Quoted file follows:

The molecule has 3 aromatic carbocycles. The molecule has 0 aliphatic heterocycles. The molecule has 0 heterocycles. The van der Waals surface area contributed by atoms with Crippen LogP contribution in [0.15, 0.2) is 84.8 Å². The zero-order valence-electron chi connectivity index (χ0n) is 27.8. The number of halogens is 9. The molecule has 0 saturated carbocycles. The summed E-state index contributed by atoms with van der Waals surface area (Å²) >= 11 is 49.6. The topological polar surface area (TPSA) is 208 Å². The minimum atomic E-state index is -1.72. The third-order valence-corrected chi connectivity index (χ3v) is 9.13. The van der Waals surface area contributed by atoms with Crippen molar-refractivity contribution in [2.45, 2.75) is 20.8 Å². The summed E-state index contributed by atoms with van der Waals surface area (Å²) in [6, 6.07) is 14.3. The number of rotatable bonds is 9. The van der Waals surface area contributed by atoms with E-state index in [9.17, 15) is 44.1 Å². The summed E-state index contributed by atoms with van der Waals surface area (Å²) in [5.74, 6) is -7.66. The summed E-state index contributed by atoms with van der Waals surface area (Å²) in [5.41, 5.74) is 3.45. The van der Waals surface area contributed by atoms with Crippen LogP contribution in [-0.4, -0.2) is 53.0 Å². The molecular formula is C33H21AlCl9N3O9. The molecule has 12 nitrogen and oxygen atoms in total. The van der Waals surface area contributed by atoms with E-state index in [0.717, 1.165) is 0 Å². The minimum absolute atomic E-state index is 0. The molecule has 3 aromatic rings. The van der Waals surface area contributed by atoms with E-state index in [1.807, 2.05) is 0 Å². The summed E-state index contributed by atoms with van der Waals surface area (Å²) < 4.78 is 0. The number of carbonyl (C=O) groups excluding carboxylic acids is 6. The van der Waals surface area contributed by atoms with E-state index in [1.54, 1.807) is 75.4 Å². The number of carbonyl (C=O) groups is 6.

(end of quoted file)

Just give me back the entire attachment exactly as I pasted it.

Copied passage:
The molecule has 3 aromatic carbocycles. The molecule has 0 aliphatic heterocycles. The molecule has 0 heterocycles. The van der Waals surface area contributed by atoms with Crippen LogP contribution in [0.15, 0.2) is 84.8 Å². The zero-order valence-electron chi connectivity index (χ0n) is 27.8. The number of halogens is 9. The molecule has 0 saturated carbocycles. The summed E-state index contributed by atoms with van der Waals surface area (Å²) >= 11 is 49.6. The topological polar surface area (TPSA) is 208 Å². The minimum atomic E-state index is -1.72. The third-order valence-corrected chi connectivity index (χ3v) is 9.13. The van der Waals surface area contributed by atoms with Crippen molar-refractivity contribution in [2.45, 2.75) is 20.8 Å². The summed E-state index contributed by atoms with van der Waals surface area (Å²) in [6, 6.07) is 14.3. The number of rotatable bonds is 9. The van der Waals surface area contributed by atoms with E-state index in [9.17, 15) is 44.1 Å². The summed E-state index contributed by atoms with van der Waals surface area (Å²) in [5.74, 6) is -7.66. The summed E-state index contributed by atoms with van der Waals surface area (Å²) in [5.41, 5.74) is 3.45. The van der Waals surface area contributed by atoms with Crippen LogP contribution in [-0.4, -0.2) is 53.0 Å². The molecular formula is C33H21AlCl9N3O9. The molecule has 12 nitrogen and oxygen atoms in total. The van der Waals surface area contributed by atoms with E-state index in [0.717, 1.165) is 0 Å². The minimum absolute atomic E-state index is 0. The molecule has 3 aromatic rings. The van der Waals surface area contributed by atoms with E-state index in [1.807, 2.05) is 0 Å². The summed E-state index contributed by atoms with van der Waals surface area (Å²) < 4.78 is 0. The number of carbonyl (C=O) groups excluding carboxylic acids is 6. The van der Waals surface area contributed by atoms with E-state index in [1.54, 1.807) is 75.4 Å². The number of carbonyl (C=O) groups is 6.